I took a long time sanding the Swedish putty obsessively smooth, stepping down from 220 to 400 to 600 grit paper until the surface was immaculate. I hit it with an air gun, cleaned up the workarea to get rid of as much dust as possible and broke out a new Omega brush and the green Brilliant enamel.
The difference between Hascolac paints and other paints are apparent as soon as you dip the first brushload and start painting. I made all my brush strokes in one direction and put the paint on straight up, no thinning, but was very parsimonious about how loaded up I let the brush get with green paint. The coverage is surprising, but the beauty of the paint is how it self-levels and dries into a gleaming, candy apple kind of sheen.
I applied three coats of green, sanding between then with 400 grit paper. I was very happy with the final result and waited for the mails to deliver me my first booklet of 23 ⅓ karat gold leaf, coton gilder gloves and a German squirrel fur gilding brush.
I’ve never gilded before so I wanted a couple gilding videos on YouTube made by custom sign makers. It looked pretty straightforward.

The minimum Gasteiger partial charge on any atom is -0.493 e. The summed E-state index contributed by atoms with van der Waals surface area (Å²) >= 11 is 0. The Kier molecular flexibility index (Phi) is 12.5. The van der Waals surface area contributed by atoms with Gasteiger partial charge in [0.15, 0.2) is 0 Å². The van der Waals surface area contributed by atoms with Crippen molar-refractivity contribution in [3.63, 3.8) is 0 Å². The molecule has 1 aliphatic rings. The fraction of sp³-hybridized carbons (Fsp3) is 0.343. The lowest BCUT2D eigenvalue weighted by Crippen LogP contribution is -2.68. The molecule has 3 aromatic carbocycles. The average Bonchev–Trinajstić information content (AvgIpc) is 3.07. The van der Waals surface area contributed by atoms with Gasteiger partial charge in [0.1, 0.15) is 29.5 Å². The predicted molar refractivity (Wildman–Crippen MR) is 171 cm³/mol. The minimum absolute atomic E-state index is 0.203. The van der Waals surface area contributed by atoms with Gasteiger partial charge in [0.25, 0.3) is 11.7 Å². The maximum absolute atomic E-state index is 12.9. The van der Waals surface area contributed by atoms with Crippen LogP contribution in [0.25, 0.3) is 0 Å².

The first thing is to paint everything that will be gilded a bright coat of yellow and tape off everything that won’t be gilded with blue painters tape, using an xActo knife to cut out the carved letters. I used a little bottle of yellow Testors paint and covered the bird and all the letters with a single coat. Why yellow? That coat, called the TK coat, acts as a radiant substrate for the gold which is microscopically thin to the point of translucence. It you want a dark, subdued shine, you gild over dark paint. If you want brilliance you first must put down some thing light and bright.
Gilding was pretty simple. First I painted some gilding glue over the surface to be gilded. The stuff goes on a little thick and viscous and is a light tinge of blue when applied. After 30 minutes the blue disappears and the gilding glue is tacky and ready for the gold leaf. Tug a wax paper page out of the little booklet of gold, flip it gold side down over the surface coated with gilding glue, and brush very gently with the squirrel brush. I found that a straight tapping of the brush worked best, pushing the leaf down to adhere to the glue and lifting it off the paper backing.